LONDON — A popular way to dig out reasonably priced stocks with robust growth potential is through the “Growth at a Reasonable Price,” or GARP, strategy. This theory uses the P/E-to-growth ratio to show how a share’s price measures up in relation to its near-term growth prospects — a reading below one is generally considered decent value for money.
Today I am looking at ARM Holdings plc (ADR) (NASDAQ:ARMH) to see how whether it makes a good GARP share.
What are ARM Holdings’ earnings expected to do?
Source: Digital Look.
ARM Holdings plc (ADR) (NASDAQ:ARMH) has posted chunky earnings-per-share growth in each of the last three years, and City analysts expect this to remain the trend for both this year and next.
The semiconductor specialists carry a PEG ratio of more than one for 2013 and 2014, while its P/E readout for this period is also massively higher than a classification of 10. A reading below this figure is generally considered excellent value for money.
Does ARM Holdings provide decent value against its rivals?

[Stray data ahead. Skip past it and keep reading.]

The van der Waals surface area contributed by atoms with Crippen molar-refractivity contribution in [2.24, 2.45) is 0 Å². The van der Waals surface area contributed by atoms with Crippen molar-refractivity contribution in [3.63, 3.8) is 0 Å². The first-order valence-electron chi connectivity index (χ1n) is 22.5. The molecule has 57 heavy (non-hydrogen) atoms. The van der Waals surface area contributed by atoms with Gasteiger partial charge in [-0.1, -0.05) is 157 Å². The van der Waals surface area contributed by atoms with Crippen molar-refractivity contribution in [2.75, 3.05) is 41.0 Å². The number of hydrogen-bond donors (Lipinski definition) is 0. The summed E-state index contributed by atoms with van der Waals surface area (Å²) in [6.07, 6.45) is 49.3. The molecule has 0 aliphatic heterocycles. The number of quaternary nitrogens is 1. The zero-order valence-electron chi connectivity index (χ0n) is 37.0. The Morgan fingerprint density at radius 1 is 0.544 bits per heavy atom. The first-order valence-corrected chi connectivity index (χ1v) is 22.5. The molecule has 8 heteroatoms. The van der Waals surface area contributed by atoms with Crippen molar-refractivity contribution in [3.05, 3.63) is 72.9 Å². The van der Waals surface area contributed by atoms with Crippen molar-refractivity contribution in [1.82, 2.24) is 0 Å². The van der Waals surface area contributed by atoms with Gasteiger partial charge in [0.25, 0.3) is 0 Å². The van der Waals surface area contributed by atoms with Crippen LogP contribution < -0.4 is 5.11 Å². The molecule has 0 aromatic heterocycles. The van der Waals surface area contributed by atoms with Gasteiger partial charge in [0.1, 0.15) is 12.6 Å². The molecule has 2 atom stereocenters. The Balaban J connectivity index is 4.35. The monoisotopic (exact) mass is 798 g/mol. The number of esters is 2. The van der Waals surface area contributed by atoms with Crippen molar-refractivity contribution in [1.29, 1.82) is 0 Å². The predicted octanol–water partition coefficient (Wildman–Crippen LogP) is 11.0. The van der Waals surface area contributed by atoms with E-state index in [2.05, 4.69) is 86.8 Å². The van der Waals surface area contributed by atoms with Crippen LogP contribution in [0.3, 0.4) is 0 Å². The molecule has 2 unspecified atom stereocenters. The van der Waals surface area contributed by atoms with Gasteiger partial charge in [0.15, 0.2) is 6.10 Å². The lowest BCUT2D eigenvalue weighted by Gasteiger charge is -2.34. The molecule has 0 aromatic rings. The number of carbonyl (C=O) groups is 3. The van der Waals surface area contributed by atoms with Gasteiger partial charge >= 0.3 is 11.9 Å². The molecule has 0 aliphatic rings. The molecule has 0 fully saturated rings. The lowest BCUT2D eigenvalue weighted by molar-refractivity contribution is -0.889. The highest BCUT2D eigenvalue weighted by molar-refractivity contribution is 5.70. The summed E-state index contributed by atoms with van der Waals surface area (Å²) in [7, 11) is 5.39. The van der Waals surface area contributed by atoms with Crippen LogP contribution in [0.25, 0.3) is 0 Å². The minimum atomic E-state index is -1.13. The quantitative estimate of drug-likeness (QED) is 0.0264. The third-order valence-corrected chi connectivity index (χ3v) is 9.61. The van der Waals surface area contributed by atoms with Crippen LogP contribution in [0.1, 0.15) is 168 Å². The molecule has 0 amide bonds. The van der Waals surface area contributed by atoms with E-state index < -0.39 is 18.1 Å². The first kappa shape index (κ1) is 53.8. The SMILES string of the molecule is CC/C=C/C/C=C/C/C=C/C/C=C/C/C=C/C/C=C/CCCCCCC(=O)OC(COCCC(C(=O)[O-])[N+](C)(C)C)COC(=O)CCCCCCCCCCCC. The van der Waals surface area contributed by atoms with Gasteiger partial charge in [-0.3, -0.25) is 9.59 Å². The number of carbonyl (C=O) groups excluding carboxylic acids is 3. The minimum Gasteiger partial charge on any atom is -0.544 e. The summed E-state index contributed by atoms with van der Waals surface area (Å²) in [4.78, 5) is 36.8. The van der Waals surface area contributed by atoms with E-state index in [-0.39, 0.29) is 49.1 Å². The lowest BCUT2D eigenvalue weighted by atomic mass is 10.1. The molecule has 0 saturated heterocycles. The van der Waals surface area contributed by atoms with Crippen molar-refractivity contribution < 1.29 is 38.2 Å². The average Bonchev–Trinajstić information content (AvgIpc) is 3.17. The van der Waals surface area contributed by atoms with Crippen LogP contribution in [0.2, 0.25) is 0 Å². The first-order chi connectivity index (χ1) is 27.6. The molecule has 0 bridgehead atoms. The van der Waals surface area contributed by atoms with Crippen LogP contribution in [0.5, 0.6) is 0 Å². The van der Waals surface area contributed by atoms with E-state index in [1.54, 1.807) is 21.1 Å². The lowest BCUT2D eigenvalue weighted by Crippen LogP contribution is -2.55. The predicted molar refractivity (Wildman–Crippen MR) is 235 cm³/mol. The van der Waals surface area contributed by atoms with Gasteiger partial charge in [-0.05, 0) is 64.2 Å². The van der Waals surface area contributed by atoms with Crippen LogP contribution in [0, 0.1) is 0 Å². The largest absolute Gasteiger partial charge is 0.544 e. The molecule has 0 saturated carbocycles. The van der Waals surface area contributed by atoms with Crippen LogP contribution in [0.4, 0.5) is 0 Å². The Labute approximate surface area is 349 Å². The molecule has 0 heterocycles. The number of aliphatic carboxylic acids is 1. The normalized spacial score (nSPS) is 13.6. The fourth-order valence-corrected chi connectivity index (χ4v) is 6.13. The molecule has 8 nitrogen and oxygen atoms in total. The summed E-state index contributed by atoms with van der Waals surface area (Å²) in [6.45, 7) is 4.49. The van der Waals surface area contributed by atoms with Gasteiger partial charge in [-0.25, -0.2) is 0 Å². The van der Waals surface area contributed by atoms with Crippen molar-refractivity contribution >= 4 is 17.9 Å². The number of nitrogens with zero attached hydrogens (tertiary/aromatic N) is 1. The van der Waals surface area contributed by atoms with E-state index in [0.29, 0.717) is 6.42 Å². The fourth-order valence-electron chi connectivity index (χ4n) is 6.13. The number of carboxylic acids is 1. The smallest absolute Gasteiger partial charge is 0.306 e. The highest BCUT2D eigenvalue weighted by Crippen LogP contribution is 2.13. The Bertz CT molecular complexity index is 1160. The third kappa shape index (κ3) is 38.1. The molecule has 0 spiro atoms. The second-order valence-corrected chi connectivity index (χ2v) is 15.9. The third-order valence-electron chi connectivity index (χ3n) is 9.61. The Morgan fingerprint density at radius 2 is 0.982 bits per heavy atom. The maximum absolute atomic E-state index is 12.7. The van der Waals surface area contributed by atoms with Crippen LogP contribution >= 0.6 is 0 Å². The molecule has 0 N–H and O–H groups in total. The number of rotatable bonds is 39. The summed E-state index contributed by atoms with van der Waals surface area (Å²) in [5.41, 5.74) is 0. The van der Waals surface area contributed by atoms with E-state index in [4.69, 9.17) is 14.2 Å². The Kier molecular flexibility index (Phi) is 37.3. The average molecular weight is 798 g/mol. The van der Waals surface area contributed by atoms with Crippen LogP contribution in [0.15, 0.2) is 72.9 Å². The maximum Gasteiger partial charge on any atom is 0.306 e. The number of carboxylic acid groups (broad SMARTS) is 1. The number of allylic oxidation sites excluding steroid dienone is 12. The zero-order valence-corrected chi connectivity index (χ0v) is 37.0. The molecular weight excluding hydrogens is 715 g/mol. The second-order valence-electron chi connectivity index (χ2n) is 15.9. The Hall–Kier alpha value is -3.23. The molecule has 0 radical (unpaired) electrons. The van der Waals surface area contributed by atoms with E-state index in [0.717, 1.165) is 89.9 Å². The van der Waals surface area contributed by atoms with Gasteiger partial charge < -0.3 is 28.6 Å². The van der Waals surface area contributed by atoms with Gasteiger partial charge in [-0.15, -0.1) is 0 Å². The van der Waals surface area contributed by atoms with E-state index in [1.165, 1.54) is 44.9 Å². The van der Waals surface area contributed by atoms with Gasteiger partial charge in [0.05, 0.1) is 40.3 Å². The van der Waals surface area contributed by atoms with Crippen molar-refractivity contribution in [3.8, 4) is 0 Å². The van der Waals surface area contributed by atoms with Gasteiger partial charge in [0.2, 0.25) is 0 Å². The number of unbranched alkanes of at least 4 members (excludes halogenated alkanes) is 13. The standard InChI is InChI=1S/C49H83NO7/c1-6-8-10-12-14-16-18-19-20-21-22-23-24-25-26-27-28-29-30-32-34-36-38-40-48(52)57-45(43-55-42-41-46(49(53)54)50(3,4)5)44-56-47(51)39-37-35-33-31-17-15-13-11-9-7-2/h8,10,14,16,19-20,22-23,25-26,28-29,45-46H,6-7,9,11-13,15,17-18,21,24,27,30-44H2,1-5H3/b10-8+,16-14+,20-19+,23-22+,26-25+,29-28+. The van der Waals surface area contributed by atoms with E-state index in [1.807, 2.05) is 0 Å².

|FTSE 100||Technology Hardware and Equipment|
|Prospective P/E Ratio||17.1||24.5|
|Prospective PEG ratio||4.8||0.7|
Source: Digital Look.
ARM Holdings plc (ADR) (NASDAQ:ARMH) beats the FTSE 100 in terms of prospective PEG ratio — the ultimate GARP metric — although it does fall behind the index when comparing its P/E rating. Meanwhile, the company significantly lags its sector peers on both counts. Indeed, its rivals can be considered classic growth selections with an average PEG projection of less than one.
In my opinion, ARM Holdings plc (ADR) (NASDAQ:ARMH)’ stratospheric share-price rise in recent years — prices have leapt 95% in the past year alone — has left the company looking excessively expensive in relation to its growth prospects and in severe danger of a price collapse.
Promising, if overpriced
ARM Holdings plc (ADR) (NASDAQ:ARMH) is undoubtedly a massive player in the creation of semiconductors. The company — which generates revenue through creating and licensing intellectual property — has seen profit surge in recent years, owing to the explosion in smartphone and tablet PC demand, for which it is a key component-builder for many of the world’s largest manufacturers.